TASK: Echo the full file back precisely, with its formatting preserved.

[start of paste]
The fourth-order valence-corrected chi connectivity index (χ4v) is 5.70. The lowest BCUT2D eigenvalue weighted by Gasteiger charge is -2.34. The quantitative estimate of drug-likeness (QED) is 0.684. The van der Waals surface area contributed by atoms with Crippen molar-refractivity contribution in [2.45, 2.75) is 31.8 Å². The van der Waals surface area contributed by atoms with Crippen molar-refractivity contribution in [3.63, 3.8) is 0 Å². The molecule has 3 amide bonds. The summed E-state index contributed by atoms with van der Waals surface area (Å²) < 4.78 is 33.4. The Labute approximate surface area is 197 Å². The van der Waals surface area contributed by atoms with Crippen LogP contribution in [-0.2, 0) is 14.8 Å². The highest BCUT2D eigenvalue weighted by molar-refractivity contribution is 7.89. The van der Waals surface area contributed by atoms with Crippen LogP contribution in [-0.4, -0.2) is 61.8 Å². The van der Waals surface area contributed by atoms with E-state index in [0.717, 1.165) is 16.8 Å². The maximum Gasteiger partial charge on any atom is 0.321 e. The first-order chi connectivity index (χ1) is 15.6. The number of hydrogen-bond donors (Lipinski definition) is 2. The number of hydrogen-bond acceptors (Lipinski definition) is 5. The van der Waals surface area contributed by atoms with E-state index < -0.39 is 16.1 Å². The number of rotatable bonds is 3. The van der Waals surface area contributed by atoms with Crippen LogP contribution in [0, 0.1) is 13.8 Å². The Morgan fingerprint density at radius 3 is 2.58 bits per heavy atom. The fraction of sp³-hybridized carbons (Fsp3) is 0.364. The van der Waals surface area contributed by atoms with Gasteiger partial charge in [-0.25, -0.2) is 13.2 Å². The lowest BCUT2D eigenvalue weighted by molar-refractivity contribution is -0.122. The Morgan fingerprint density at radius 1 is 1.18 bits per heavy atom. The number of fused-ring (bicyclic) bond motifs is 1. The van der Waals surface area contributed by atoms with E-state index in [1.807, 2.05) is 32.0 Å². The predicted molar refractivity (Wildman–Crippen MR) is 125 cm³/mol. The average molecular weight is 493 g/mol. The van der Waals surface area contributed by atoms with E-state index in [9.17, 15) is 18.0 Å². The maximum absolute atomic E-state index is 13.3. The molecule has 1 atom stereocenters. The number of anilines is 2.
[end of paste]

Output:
The fourth-order valence-corrected chi connectivity index (χ4v) is 5.70. The lowest BCUT2D eigenvalue weighted by Gasteiger charge is -2.34. The quantitative estimate of drug-likeness (QED) is 0.684. The van der Waals surface area contributed by atoms with Crippen molar-refractivity contribution in [2.45, 2.75) is 31.8 Å². The van der Waals surface area contributed by atoms with Crippen molar-refractivity contribution in [3.63, 3.8) is 0 Å². The molecule has 3 amide bonds. The summed E-state index contributed by atoms with van der Waals surface area (Å²) < 4.78 is 33.4. The Labute approximate surface area is 197 Å². The van der Waals surface area contributed by atoms with Crippen LogP contribution in [-0.2, 0) is 14.8 Å². The highest BCUT2D eigenvalue weighted by molar-refractivity contribution is 7.89. The van der Waals surface area contributed by atoms with Crippen LogP contribution in [-0.4, -0.2) is 61.8 Å². The van der Waals surface area contributed by atoms with E-state index in [0.717, 1.165) is 16.8 Å². The maximum Gasteiger partial charge on any atom is 0.321 e. The first-order chi connectivity index (χ1) is 15.6. The number of hydrogen-bond donors (Lipinski definition) is 2. The number of hydrogen-bond acceptors (Lipinski definition) is 5. The van der Waals surface area contributed by atoms with E-state index < -0.39 is 16.1 Å². The number of rotatable bonds is 3. The van der Waals surface area contributed by atoms with Crippen LogP contribution in [0, 0.1) is 13.8 Å². The Morgan fingerprint density at radius 3 is 2.58 bits per heavy atom. The fraction of sp³-hybridized carbons (Fsp3) is 0.364. The van der Waals surface area contributed by atoms with Gasteiger partial charge in [-0.25, -0.2) is 13.2 Å². The lowest BCUT2D eigenvalue weighted by molar-refractivity contribution is -0.122. The Morgan fingerprint density at radius 1 is 1.18 bits per heavy atom. The number of fused-ring (bicyclic) bond motifs is 1. The van der Waals surface area contributed by atoms with E-state index in [1.807, 2.05) is 32.0 Å². The predicted molar refractivity (Wildman–Crippen MR) is 125 cm³/mol. The average molecular weight is 493 g/mol. The van der Waals surface area contributed by atoms with E-state index in [9.17, 15) is 18.0 Å². The maximum absolute atomic E-state index is 13.3. The molecule has 1 atom stereocenters. The number of anilines is 2.